Despite being a bit under the radar, Brazie's has been serving up quality Italian fare for more than 20 years. We finally satisfied our curiosity and stopped in recently. We left wondering why it had taken us so long to visit.
Story: New York City is bustling in 1895, and in the middle of the action is Mrs. Dolly Gallagher Levi. The widow of Ephram Levi makes her living by selling her services to teach dancing, play musical instruments and a dozen other occupations, most notably arranging marriages.
The bags are packed, plane tickets are in hand, and you’re ready for a nice, long vacation. While you’re away, it’s important that Buster gets cared for as lovingly and safely as usual. That’s where finding and preparing for a quality pet-sitter comes into play.
With all of the great pizza places around town, it takes a lot of confidence to open up yet another one. The folks at A Pizza Story have that confidence and it's definitely warranted.
Story: At the Charenton asylum in France in 1807, the most notorious inmate is Donatien Alphonse Francois de Sade, an aristocrat better known as the Marquis de Sade. He was born in 1740 and spent 32 years in various prisons before dying in 1814 at Charenton, where he was sent in 1801.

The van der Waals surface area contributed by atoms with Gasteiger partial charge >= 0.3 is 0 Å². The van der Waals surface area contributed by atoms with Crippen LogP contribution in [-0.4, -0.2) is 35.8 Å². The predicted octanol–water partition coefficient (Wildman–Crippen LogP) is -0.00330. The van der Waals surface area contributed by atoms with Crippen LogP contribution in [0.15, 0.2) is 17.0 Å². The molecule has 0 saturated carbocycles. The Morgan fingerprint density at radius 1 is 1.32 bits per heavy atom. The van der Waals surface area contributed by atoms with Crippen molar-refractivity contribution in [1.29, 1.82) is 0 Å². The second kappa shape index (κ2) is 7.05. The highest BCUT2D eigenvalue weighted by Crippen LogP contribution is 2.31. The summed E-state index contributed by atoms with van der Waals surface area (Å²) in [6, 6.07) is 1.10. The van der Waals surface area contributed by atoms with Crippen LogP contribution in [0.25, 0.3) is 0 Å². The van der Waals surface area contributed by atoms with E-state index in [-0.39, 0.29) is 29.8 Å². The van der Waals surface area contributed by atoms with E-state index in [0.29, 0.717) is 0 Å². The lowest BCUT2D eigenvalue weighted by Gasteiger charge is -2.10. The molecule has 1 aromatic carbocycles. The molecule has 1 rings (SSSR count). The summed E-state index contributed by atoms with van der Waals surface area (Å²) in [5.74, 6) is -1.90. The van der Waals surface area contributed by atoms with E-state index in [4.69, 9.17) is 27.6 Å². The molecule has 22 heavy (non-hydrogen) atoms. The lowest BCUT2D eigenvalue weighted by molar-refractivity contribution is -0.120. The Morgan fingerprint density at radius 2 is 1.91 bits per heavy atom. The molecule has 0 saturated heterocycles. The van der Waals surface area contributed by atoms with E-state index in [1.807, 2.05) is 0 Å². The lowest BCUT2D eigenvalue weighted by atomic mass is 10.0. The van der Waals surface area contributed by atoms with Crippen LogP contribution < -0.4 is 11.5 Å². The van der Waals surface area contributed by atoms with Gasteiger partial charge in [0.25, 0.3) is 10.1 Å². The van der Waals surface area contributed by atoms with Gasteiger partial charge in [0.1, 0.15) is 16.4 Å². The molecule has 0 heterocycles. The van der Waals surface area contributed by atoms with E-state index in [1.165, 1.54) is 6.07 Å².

Story: Playwright Eric Bogosian presents 10 vignettes featuring urban and suburban men in modern-day America in this one-man, one-act, 75-minute venture into the male psyche.
Show: The ninth annual St. Louis Cabaret Conference was held July 28 through August 1, allowing students to take lessons from a variety of artists adept in the stylistic art form. Founded by Tim Schall and Sharon Hunter in 2006, the conference was expanded in 2012 by producer Schall to include the St. Louis Cabaret Festival, a series of cabaret performances occurring while the conference is under way.
Story: Blanche DuBois travels from her native Mississippi to the Elysian Fields area of New Orleans and the home of her married sister, Stella Kowalski. Stella is surprised at Blanche’s arrival but makes her feel at home. Quickly, though, Stella learns that Blanche has lost the beloved family estate, Belle Reve, and has packed all of her worldly possessions into her suitcases.
Story: Return with us now to 1959 for the senior year of the fun-loving kids at fictional Rydell High School (anyone else remember Bobby Rydell?). It seems that over the summer, Danny Zuko, leader of a group of school greasers known as the T-Birds, had a romance with a chick named Sandy Dumbrowski.
Story: Fanny Brice, a homely young Jewish woman from the Lower East Side of New York City in the early 20th century, is determined to succeed in show business despite her lack of head-turning looks. With considerable faith in her voice and comic skills, she auditions for a role with impresario Florenz Ziegfeld and His Follies on Broadway.